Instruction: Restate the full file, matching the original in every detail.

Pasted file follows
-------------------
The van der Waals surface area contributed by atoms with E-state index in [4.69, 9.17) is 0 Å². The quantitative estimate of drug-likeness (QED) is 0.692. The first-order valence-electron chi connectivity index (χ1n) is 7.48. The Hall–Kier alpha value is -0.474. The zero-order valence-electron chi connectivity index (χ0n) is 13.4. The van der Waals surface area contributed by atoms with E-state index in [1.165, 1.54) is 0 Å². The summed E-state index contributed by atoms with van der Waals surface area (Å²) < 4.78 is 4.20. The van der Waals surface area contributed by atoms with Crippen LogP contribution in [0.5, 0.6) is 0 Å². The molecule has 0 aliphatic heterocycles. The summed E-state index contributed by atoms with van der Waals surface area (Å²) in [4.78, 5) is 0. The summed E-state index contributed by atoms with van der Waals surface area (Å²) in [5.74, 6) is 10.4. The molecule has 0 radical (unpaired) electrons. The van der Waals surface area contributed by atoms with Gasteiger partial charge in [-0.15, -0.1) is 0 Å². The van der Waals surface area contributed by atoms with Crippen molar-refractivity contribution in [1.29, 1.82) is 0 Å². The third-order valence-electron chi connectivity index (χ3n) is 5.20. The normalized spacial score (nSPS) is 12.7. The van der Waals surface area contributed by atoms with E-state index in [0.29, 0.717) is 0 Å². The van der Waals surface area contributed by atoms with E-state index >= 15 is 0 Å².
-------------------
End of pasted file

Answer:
The van der Waals surface area contributed by atoms with E-state index in [4.69, 9.17) is 0 Å². The quantitative estimate of drug-likeness (QED) is 0.692. The first-order valence-electron chi connectivity index (χ1n) is 7.48. The Hall–Kier alpha value is -0.474. The zero-order valence-electron chi connectivity index (χ0n) is 13.4. The van der Waals surface area contributed by atoms with E-state index in [1.165, 1.54) is 0 Å². The summed E-state index contributed by atoms with van der Waals surface area (Å²) < 4.78 is 4.20. The van der Waals surface area contributed by atoms with Crippen LogP contribution in [0.5, 0.6) is 0 Å². The molecule has 0 aliphatic heterocycles. The summed E-state index contributed by atoms with van der Waals surface area (Å²) in [4.78, 5) is 0. The summed E-state index contributed by atoms with van der Waals surface area (Å²) in [5.74, 6) is 10.4. The molecule has 0 radical (unpaired) electrons. The van der Waals surface area contributed by atoms with Gasteiger partial charge in [-0.15, -0.1) is 0 Å². The van der Waals surface area contributed by atoms with Crippen molar-refractivity contribution in [1.29, 1.82) is 0 Å². The third-order valence-electron chi connectivity index (χ3n) is 5.20. The normalized spacial score (nSPS) is 12.7. The van der Waals surface area contributed by atoms with E-state index in [0.29, 0.717) is 0 Å². The van der Waals surface area contributed by atoms with E-state index >= 15 is 0 Å².